George Clooney on the Monuments Men

March 11, 2014
A scene from The Monuments Men.

A scene from The Monuments Men.

George Clooney, 52, recently put in his fifth directorial attempt with The Monuments Men, a caper-style action-and-comedy film that takes place in World War II.

The salt-and-pepper haired actor was all smiles inside the Four Seasons Hotel in Beverly Hills recently as he answered questions while clad in a leather jacket, jeans and a T-shirt printed with the face of former Ukrainian Prime Minister Yulia Tymoshenko (“I like to wear shirts that bring attention to things that don’t get attention sometimes,” he said of the choice).

George Clooney took time to take a picture with the Korea Times movie columnist Park Heung-jin after the interview.

George Clooney took time to take a picture with the Korea Times movie columnist Park Heung-jin after the interview.

In Germany during WWII, art treasures from the West were stolen and stashed by the Nazi party under Adolf Hitler. Attempts to recapture these pieces were partially successful, thanks in part due to “Monuments Men” comprised of museum directors, curators and art historians.

Based on a book written by Robert M. Edsel, the film stars an A-list cast comprised of Matt Damon, Cate Blanchett, Bill Murray, John Goodman and Jean Dujardin.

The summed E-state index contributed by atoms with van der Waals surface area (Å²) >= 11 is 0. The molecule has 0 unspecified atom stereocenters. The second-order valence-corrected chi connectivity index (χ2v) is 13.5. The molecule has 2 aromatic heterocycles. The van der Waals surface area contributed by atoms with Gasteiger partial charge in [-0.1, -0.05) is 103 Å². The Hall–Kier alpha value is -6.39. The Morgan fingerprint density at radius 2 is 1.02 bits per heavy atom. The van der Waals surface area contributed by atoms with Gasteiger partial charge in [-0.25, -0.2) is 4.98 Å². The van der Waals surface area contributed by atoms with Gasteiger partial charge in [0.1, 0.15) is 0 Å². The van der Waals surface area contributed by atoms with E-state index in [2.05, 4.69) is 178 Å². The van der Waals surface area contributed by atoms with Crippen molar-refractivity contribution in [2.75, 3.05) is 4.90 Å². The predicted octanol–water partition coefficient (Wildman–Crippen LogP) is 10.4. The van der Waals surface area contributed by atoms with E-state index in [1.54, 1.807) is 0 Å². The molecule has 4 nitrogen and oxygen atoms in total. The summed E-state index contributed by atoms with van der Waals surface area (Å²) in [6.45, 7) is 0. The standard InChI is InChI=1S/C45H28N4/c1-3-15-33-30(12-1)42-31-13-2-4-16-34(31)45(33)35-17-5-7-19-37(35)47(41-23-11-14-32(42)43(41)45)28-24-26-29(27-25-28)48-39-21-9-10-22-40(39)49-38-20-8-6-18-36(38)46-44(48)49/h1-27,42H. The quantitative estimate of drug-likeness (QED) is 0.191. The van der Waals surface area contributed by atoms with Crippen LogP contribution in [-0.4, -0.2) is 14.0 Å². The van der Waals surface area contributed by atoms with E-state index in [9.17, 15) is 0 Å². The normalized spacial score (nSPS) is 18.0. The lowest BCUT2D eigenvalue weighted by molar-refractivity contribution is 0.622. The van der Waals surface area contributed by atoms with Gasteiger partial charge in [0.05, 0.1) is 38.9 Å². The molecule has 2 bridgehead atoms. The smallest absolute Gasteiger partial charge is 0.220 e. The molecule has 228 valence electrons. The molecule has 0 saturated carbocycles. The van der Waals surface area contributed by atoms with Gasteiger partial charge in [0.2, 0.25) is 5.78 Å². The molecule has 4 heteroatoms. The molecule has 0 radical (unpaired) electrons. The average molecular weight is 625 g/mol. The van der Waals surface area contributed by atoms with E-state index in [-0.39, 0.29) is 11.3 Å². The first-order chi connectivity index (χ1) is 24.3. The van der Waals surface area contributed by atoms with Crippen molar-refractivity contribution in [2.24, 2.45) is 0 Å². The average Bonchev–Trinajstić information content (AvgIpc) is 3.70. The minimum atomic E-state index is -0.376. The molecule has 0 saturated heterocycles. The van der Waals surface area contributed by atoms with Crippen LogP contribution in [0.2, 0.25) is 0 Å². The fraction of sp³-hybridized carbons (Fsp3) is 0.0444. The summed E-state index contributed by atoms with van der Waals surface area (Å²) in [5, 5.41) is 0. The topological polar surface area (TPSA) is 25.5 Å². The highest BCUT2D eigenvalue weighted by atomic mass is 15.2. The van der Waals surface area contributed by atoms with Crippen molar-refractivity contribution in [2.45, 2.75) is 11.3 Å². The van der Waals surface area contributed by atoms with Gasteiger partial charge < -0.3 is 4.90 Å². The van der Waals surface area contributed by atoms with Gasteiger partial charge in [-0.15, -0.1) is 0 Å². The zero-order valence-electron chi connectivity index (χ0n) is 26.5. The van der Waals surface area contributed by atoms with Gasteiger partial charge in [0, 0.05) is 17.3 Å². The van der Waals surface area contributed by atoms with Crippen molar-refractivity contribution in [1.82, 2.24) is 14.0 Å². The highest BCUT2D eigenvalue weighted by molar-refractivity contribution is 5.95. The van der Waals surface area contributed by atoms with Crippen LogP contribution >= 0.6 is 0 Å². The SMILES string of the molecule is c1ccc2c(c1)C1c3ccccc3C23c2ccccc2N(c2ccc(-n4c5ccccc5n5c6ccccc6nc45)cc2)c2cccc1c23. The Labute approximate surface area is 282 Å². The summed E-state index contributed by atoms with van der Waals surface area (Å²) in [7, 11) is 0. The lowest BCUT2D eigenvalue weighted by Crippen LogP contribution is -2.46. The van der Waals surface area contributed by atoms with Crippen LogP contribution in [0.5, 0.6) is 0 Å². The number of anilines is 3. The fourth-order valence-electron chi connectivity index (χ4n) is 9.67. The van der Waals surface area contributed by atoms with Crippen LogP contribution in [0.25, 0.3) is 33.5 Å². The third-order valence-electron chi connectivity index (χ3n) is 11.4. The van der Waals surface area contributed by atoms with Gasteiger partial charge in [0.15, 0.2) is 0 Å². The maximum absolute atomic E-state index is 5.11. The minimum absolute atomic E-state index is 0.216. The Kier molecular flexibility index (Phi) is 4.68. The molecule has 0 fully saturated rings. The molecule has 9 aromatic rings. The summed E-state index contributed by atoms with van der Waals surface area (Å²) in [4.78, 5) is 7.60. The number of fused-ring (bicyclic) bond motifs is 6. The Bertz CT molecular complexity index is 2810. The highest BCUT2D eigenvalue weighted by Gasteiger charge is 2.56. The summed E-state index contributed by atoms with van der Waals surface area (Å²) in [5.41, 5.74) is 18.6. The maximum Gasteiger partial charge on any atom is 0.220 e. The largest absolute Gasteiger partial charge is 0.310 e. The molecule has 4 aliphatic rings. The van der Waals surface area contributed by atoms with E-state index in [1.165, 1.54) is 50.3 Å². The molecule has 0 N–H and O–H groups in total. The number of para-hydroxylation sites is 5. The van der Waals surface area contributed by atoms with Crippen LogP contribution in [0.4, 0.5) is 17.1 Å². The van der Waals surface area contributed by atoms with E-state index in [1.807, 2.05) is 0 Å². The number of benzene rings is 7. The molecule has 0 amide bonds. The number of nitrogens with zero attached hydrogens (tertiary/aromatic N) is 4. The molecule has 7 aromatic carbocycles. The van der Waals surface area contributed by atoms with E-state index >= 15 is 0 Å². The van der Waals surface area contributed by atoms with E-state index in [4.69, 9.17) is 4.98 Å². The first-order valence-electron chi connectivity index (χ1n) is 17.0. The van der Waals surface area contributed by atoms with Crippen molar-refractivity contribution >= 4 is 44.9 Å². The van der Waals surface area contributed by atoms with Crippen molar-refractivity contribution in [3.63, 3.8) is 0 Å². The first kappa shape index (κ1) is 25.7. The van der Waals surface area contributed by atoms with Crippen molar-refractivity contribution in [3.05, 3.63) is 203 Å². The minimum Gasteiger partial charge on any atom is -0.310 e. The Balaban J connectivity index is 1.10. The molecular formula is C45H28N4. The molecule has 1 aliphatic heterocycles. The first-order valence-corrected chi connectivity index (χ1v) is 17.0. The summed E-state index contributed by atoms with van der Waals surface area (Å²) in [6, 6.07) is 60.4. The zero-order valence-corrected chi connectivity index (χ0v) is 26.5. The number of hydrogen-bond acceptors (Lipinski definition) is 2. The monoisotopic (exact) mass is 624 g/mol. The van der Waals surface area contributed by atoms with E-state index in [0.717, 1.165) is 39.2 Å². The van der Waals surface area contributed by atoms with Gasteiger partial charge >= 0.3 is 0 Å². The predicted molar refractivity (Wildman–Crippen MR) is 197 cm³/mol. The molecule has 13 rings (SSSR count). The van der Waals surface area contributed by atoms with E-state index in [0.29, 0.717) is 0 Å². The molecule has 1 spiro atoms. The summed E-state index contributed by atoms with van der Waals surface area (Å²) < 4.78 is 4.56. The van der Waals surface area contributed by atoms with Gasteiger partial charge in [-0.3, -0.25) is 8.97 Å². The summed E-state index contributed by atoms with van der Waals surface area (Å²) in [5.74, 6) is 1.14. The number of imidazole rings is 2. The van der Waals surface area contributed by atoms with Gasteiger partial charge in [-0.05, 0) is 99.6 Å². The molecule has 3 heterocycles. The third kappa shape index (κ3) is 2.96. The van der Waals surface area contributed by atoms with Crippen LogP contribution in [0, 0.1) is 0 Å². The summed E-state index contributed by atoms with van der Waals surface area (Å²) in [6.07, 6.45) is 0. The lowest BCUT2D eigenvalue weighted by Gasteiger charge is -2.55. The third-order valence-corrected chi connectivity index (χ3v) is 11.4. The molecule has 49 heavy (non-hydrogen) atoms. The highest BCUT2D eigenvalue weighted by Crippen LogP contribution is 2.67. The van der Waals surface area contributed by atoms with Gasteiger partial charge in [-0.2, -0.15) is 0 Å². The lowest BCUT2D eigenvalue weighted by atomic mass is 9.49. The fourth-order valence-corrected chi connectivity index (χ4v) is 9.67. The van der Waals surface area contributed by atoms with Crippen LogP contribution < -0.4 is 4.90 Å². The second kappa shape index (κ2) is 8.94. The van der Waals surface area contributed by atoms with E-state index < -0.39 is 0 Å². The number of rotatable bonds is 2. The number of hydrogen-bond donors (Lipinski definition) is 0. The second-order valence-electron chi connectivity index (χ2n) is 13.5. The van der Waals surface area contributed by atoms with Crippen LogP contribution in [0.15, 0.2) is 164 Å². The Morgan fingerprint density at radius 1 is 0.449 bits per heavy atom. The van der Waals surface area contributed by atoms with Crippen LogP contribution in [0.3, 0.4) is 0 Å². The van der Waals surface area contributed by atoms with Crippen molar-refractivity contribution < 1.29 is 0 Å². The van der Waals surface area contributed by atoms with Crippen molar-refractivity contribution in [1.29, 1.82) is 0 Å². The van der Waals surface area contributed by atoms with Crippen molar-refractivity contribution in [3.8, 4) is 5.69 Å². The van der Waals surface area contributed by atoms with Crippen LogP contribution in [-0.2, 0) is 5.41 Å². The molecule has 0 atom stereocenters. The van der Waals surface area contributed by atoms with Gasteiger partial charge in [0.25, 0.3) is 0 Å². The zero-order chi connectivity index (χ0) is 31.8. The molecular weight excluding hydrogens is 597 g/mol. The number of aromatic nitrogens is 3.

According to Clooney, about 90 percent of what’s shown in the film is true, although the names of the characters were changed to add flaws to them.

The focus was more on the art than anything else in the film, he said. In order to capture the right tone and pacing, he took inspiration from caper movies in the likes of John Sturges’ The Great Escape and Battle of the Bulge, as well as advice from Ocean’s Eleven director Steven Soderbergh.

Unlike his character in the film, Clooney said he wouldn’t run into a burning building to pull out an object in real life — that same thought was also the concern he had about conveying the intended message to audiences.

“That was the difficulty of telling this film… it’s not [about] the piece of art, it’s the culture,” he said. “We kept focusing on the idea that this is the timeline of our culture and that’s what’s important about saving it and not letting it go away.”

He will tell you himself that he’s no serious art collector. It’s more of a personal thing to him — he would save a binder with a collection of handwritten letters from Paul Newman, Walter Cronkite and Gregory Peck over anything he owns if he had to choose.

The art collection in his home, which he said an interior decorator once called “terrible,” is comprised of paintings from his trips around the world, from Paris to Madrid, that remind him of the experiences he had at those places.

For Clooney, who worked on another film until Mid-February, rest is the biggest thing on his mind. He said he hasn’t been able to stay in his LA home for more than two weeks in the past year and a half and is looking forward to a break.

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